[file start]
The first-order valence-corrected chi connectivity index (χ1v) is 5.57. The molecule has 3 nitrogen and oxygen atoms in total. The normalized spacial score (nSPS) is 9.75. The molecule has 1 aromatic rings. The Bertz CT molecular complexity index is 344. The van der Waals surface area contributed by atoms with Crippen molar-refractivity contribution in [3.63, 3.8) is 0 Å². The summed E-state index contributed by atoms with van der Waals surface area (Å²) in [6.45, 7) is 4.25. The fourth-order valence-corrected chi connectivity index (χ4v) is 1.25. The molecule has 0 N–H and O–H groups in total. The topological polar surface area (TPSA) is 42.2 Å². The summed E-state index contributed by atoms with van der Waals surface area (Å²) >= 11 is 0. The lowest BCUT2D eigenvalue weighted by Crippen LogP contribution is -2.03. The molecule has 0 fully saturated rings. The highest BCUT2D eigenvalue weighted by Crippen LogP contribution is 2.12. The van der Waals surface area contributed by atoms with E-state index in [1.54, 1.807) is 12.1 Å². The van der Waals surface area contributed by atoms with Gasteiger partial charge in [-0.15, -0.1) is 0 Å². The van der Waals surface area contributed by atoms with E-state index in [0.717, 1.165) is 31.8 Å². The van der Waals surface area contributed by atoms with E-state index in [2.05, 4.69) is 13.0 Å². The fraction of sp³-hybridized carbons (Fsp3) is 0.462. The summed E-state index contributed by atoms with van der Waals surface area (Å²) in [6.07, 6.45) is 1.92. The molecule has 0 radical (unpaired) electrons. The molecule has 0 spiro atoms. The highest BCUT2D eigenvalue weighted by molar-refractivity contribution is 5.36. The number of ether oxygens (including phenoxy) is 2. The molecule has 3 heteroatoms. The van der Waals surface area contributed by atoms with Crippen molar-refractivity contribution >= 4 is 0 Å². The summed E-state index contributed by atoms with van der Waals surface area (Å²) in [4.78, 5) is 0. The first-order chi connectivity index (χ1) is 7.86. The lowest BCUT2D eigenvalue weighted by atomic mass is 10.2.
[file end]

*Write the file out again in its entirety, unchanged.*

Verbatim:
The first-order valence-corrected chi connectivity index (χ1v) is 5.57. The molecule has 3 nitrogen and oxygen atoms in total. The normalized spacial score (nSPS) is 9.75. The molecule has 1 aromatic rings. The Bertz CT molecular complexity index is 344. The van der Waals surface area contributed by atoms with Crippen molar-refractivity contribution in [3.63, 3.8) is 0 Å². The summed E-state index contributed by atoms with van der Waals surface area (Å²) in [6.45, 7) is 4.25. The fourth-order valence-corrected chi connectivity index (χ4v) is 1.25. The molecule has 0 N–H and O–H groups in total. The topological polar surface area (TPSA) is 42.2 Å². The summed E-state index contributed by atoms with van der Waals surface area (Å²) >= 11 is 0. The lowest BCUT2D eigenvalue weighted by Crippen LogP contribution is -2.03. The molecule has 0 fully saturated rings. The highest BCUT2D eigenvalue weighted by Crippen LogP contribution is 2.12. The van der Waals surface area contributed by atoms with E-state index in [1.54, 1.807) is 12.1 Å². The van der Waals surface area contributed by atoms with Gasteiger partial charge in [-0.15, -0.1) is 0 Å². The van der Waals surface area contributed by atoms with E-state index in [0.717, 1.165) is 31.8 Å². The van der Waals surface area contributed by atoms with E-state index in [2.05, 4.69) is 13.0 Å². The fraction of sp³-hybridized carbons (Fsp3) is 0.462. The summed E-state index contributed by atoms with van der Waals surface area (Å²) in [6.07, 6.45) is 1.92. The molecule has 0 radical (unpaired) electrons. The molecule has 0 spiro atoms. The highest BCUT2D eigenvalue weighted by molar-refractivity contribution is 5.36. The number of ether oxygens (including phenoxy) is 2. The molecule has 3 heteroatoms. The van der Waals surface area contributed by atoms with Crippen molar-refractivity contribution >= 4 is 0 Å². The summed E-state index contributed by atoms with van der Waals surface area (Å²) in [4.78, 5) is 0. The first-order chi connectivity index (χ1) is 7.86. The lowest BCUT2D eigenvalue weighted by atomic mass is 10.2.